About Abby’s Journey
Paperback: 238 pages
Publisher: Lake Union Publishing (February 14, 2017)
Twenty-year-old Abigail Turner has only known her mother, Claire—who died shortly after she was born—through letters, videos, postcards, and journals. Abby’s father, Josh, has raised his precious daughter himself, but his overprotectiveness has become stifling. Abby longs to forge out on her own and see the world after a childhood trapped indoors: she suffers from bronchopulmonary dysplasia, which means a case of the sniffles can rapidly escalate into life-threatening pneumonia.
But when Abby’s doctor declares her healthy—for now—her grandmother Millie whisks her away to Europe to visit the Christmas markets that her mother cherished and chronicled in her travel journals. Despite her father’s objections, Abby and Millie embark on a journey of discovery in which Abby will learn secrets that force her to reevaluate her image of her mother and come to a more mature understanding of a parent-child bond that transcends death.
New York Times and USA Today bestselling author Steena Holmes offers a tender and heartfelt exploration of parental love and a daughter’s longing for connection in the poignant next chapter following Saving Abby.
Review: I read Saving Abby last year. Check out my review here. Flash forward 20 years and we are now seeing how Abby is doing. The story of how Abby came to be born was depressing to say the least, so I was expecting something similar here. The book is most definitely emotionally charged.
She has a chronic lung condition, that has kept her home bound most of her young life. She gets an all clear from her doctor that she can start to live a more normal life. For her that mean traveling to Germany with her grandmother on a trip that her mother had wanted to take years ago.
Abby's dream is see the Christmas Market's in Germany and Austria, and who wouldn't want to. Well, her father, who is terrified for her health, for one. I felt terribly sorry for Josh, because his life is so different from the one he had with Claire and it made me terribly sad for him.
The trip also gives her a chance to see the places her mother wanted to see and get to know things about her mother as well. The excitement Abby feels is so real, that the reader becomes excited right along with her. (I wanted to make the trip with her)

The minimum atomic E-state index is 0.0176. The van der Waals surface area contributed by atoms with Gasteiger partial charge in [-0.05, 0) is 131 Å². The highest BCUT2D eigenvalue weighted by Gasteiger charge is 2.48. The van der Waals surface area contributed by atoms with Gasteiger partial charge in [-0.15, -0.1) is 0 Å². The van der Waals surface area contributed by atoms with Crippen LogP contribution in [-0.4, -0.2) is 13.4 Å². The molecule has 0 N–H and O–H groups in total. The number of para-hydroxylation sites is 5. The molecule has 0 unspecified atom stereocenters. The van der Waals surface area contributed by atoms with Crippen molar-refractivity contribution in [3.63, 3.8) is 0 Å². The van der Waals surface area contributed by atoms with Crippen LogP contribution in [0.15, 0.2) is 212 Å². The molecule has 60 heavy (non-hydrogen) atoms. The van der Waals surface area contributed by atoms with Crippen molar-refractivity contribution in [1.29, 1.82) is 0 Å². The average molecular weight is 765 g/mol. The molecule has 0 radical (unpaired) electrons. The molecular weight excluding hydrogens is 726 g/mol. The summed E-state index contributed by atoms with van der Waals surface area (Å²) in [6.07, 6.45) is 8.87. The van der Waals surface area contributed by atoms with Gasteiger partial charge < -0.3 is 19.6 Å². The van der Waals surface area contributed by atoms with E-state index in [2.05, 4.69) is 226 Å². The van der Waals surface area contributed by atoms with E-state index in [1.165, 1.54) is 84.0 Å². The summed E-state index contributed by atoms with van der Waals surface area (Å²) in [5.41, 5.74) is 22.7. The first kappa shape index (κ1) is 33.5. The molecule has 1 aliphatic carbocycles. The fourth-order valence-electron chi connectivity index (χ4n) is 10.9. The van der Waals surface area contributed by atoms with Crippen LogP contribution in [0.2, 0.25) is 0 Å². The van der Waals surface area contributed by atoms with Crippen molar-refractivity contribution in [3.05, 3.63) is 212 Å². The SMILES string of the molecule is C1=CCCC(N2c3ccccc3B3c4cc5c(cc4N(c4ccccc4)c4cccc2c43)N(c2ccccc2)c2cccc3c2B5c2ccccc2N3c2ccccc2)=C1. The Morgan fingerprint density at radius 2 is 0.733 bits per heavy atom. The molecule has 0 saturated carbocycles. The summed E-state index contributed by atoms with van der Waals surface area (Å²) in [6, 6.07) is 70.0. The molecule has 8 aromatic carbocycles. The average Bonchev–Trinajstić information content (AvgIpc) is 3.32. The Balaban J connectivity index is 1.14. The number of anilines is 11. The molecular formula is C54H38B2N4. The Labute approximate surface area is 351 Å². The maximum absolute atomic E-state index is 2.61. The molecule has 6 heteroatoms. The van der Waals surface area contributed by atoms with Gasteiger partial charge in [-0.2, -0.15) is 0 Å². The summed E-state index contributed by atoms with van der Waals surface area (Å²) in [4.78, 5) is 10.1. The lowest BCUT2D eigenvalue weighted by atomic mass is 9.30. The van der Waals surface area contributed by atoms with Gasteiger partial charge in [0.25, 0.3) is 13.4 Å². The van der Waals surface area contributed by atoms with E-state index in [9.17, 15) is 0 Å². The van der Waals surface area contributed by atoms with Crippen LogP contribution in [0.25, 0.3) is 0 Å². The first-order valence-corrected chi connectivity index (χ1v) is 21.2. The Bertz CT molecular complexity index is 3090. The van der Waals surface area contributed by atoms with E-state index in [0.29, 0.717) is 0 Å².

In London, however, she reads a letter her mother wrote before she was conceived that leaves her confused. If you haven't read Saving Abby, some of this story will feel foreign to you, especially about.
The letters from Claire to her loved ones and Abby's journal really make this book feel personal.
Abby is a much more endearing character then her mother was. Her rebellion at wanting the trip so badly and even her desire to live on her own were understandable.
I also loved her friendship with Sam, who is a character that was first introduced in Saving Abby.
I loved the young tour guide that had a crush on Abby. I wish there could have been a touch of romance there, because it could have provided some levity in this book. For all the happiness of the trip for Abby, there's always the undercurrent her poor health leaves on everyone, and you know that it will rear its ugly head.
That was once again my only gripe with the story. If Abby's lungs were bad and she'd need hospitalized I had a hard time wrapping my head around putting a sick girl on a plane. Heck with as sick as she was one of the days, she went to the Salzburg Market one evening.
I also liked that things were resolved with the letter and that part of Claire's past that is starting to affect the present.
This book was totally engrossing and a quick read. I hope there's more to this family's story to tell.
Rating: 5 flowers